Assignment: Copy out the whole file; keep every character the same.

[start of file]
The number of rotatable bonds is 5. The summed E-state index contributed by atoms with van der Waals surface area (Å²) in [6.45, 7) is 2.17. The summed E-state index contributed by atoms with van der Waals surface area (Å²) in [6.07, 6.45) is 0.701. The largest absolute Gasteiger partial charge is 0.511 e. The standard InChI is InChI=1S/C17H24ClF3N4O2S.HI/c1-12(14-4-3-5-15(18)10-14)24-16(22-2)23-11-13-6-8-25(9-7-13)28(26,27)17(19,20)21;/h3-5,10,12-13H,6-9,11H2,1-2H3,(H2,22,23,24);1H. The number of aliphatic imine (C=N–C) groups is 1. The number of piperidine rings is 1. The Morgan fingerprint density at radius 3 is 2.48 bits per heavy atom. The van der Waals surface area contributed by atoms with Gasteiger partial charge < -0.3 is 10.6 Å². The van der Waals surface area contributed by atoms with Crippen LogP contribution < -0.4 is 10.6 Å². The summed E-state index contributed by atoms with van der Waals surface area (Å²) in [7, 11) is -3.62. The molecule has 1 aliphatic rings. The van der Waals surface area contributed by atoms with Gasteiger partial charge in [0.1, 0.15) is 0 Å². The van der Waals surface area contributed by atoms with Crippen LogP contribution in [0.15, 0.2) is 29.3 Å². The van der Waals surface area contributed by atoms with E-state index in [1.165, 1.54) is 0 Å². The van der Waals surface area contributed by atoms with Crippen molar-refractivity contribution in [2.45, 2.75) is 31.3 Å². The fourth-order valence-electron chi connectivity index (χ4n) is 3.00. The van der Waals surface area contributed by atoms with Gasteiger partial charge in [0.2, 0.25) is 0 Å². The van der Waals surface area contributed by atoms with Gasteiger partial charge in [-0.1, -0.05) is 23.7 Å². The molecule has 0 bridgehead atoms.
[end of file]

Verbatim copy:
The number of rotatable bonds is 5. The summed E-state index contributed by atoms with van der Waals surface area (Å²) in [6.45, 7) is 2.17. The summed E-state index contributed by atoms with van der Waals surface area (Å²) in [6.07, 6.45) is 0.701. The largest absolute Gasteiger partial charge is 0.511 e. The standard InChI is InChI=1S/C17H24ClF3N4O2S.HI/c1-12(14-4-3-5-15(18)10-14)24-16(22-2)23-11-13-6-8-25(9-7-13)28(26,27)17(19,20)21;/h3-5,10,12-13H,6-9,11H2,1-2H3,(H2,22,23,24);1H. The number of aliphatic imine (C=N–C) groups is 1. The number of piperidine rings is 1. The Morgan fingerprint density at radius 3 is 2.48 bits per heavy atom. The van der Waals surface area contributed by atoms with Gasteiger partial charge < -0.3 is 10.6 Å². The van der Waals surface area contributed by atoms with Crippen LogP contribution < -0.4 is 10.6 Å². The summed E-state index contributed by atoms with van der Waals surface area (Å²) in [7, 11) is -3.62. The molecule has 1 aliphatic rings. The van der Waals surface area contributed by atoms with Gasteiger partial charge in [0.1, 0.15) is 0 Å². The van der Waals surface area contributed by atoms with Crippen LogP contribution in [0.15, 0.2) is 29.3 Å². The van der Waals surface area contributed by atoms with E-state index in [1.165, 1.54) is 0 Å². The van der Waals surface area contributed by atoms with Crippen molar-refractivity contribution in [2.45, 2.75) is 31.3 Å². The fourth-order valence-electron chi connectivity index (χ4n) is 3.00. The van der Waals surface area contributed by atoms with Gasteiger partial charge in [0.2, 0.25) is 0 Å². The van der Waals surface area contributed by atoms with Gasteiger partial charge in [-0.1, -0.05) is 23.7 Å². The molecule has 0 bridgehead atoms.